Organ donors: the gift of Life
At this time of year we all spend so much time trying to think of appropriate gifts for friends and family. The holiday season fosters the spirit of giving in so many of us. What greater gift can any of us provide than the gift of life? Every 11 minutes another person is added to the transplant list. For them time is winding down. Without a donor 18 people on that list will die every day. The list of potential organs for donation includes: heart, lungs, kidneys, pancreas, liver, small bowel, bone and associated tendons, blood vessels, heart valves, skin and corneas. Tissue donations are of even greater use. There are a number of websites that describe the process and answer important questions. As well, there are simple steps set out to register as an organ donor. The easiest is through the Department of Motor Vehicles. A red heart icon on your driver’s license identifies you as a donor. The New England Donor Bank website provides answers to many questions. Concerns about denial of medical services or disfigurement can be allayed by accessing their site. Every donor can positively affect over 50 lives.
Connecticut has recently amended its anatomical donation statutes, clearly defining the protocol for a donor or a donor’s family to make a bequest of this precious gift. Known as the Revised Uniform Anatomical Gift Act, Public Act 10-123 became effective October 1, 2010. The Act defines how and who may make bequests of anatomical gifts. Donor rights are clearly defined, including the right to revoke a prior designation as a donor. An anatomical gift may be made to: “(1) A hospital; accredited medical school, dental school, college or university; organ procurement organization; or other appropriate person, for research or education; (2) . . . a named individual designated by the person making the anatomical gift if the individual is the recipient of the part; or (3) an eye bank or tissue bank.”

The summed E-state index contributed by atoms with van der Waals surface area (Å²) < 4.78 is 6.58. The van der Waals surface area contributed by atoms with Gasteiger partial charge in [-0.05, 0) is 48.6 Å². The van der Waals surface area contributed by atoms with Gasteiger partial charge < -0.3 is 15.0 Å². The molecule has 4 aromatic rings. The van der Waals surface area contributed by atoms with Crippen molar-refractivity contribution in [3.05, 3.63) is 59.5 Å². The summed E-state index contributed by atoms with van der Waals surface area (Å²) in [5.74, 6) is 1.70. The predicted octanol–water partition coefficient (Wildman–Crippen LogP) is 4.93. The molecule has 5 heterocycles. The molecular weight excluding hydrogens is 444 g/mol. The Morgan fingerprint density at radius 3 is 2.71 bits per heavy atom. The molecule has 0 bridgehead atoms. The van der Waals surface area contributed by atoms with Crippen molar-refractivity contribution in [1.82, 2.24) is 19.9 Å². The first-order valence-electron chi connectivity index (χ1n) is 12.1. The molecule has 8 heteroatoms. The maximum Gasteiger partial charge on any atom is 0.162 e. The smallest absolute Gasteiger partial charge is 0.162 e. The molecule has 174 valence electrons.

If an anatomical gift is not specified for a particular recipient, ” . . . but identifies the purpose for which an anatomical gift may be used, the following provisions shall apply: (1) If the part is an eye and the gift is for the purpose of transplantation or therapy, the gift passes to the appropriate eye bank; (2) if the part is tissue and the gift is for the purpose of transplantation or therapy, the gift passes to the appropriate tissue bank; (3) if the part is an organ and the gift is for the purpose of transplantation or therapy, the gift passes to the appropriate organ procurement organization as custodian of the organ; and (4) if the part is an organ, an eye or tissue and the gift is for the purpose of research or education, the gift passes to the appropriate procurement organization.”
Anyone at least 18 years old can execute a document that contains health care instructions, the appointment of a health care representative, the designation of a conservator of the person for future incapacity and a document of anatomical gift. The document must be signed in the presence of two witnesses. No matter your age or state of health, everyone should create such a document.
In 2003 we lost my three month old grandson, Christian, to SIDS (Sudden Infant death Syndrome). My son and daughter-in-law were contacted by the donor bank asking for the donation of his heart valves to save the life of another infant. Through the years the thought that Christian helped save a life has been an immeasurable comfort.